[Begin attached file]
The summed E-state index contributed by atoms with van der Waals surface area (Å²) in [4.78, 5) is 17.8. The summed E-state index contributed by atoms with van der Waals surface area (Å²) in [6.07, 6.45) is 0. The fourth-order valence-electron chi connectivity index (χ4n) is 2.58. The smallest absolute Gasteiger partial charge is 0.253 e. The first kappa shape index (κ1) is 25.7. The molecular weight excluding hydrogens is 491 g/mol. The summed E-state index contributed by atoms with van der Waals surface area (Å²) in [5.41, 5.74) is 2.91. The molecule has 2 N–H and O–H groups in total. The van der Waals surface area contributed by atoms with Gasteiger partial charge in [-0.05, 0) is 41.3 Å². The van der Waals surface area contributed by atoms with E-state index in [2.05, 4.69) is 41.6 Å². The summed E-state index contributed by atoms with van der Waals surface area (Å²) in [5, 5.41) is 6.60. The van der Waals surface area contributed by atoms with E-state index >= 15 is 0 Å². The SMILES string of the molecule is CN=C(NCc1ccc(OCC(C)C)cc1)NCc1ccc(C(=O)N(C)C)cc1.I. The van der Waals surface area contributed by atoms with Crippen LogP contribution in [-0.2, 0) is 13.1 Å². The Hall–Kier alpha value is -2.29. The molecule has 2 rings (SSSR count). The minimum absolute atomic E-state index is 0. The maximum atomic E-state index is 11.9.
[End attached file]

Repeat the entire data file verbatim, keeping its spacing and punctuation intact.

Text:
The summed E-state index contributed by atoms with van der Waals surface area (Å²) in [4.78, 5) is 17.8. The summed E-state index contributed by atoms with van der Waals surface area (Å²) in [6.07, 6.45) is 0. The fourth-order valence-electron chi connectivity index (χ4n) is 2.58. The smallest absolute Gasteiger partial charge is 0.253 e. The first kappa shape index (κ1) is 25.7. The molecular weight excluding hydrogens is 491 g/mol. The summed E-state index contributed by atoms with van der Waals surface area (Å²) in [5.41, 5.74) is 2.91. The molecule has 2 N–H and O–H groups in total. The van der Waals surface area contributed by atoms with Gasteiger partial charge in [-0.05, 0) is 41.3 Å². The van der Waals surface area contributed by atoms with E-state index in [2.05, 4.69) is 41.6 Å². The summed E-state index contributed by atoms with van der Waals surface area (Å²) in [5, 5.41) is 6.60. The van der Waals surface area contributed by atoms with E-state index >= 15 is 0 Å². The SMILES string of the molecule is CN=C(NCc1ccc(OCC(C)C)cc1)NCc1ccc(C(=O)N(C)C)cc1.I. The van der Waals surface area contributed by atoms with Crippen LogP contribution in [-0.2, 0) is 13.1 Å². The Hall–Kier alpha value is -2.29. The molecule has 2 rings (SSSR count). The minimum absolute atomic E-state index is 0. The maximum atomic E-state index is 11.9.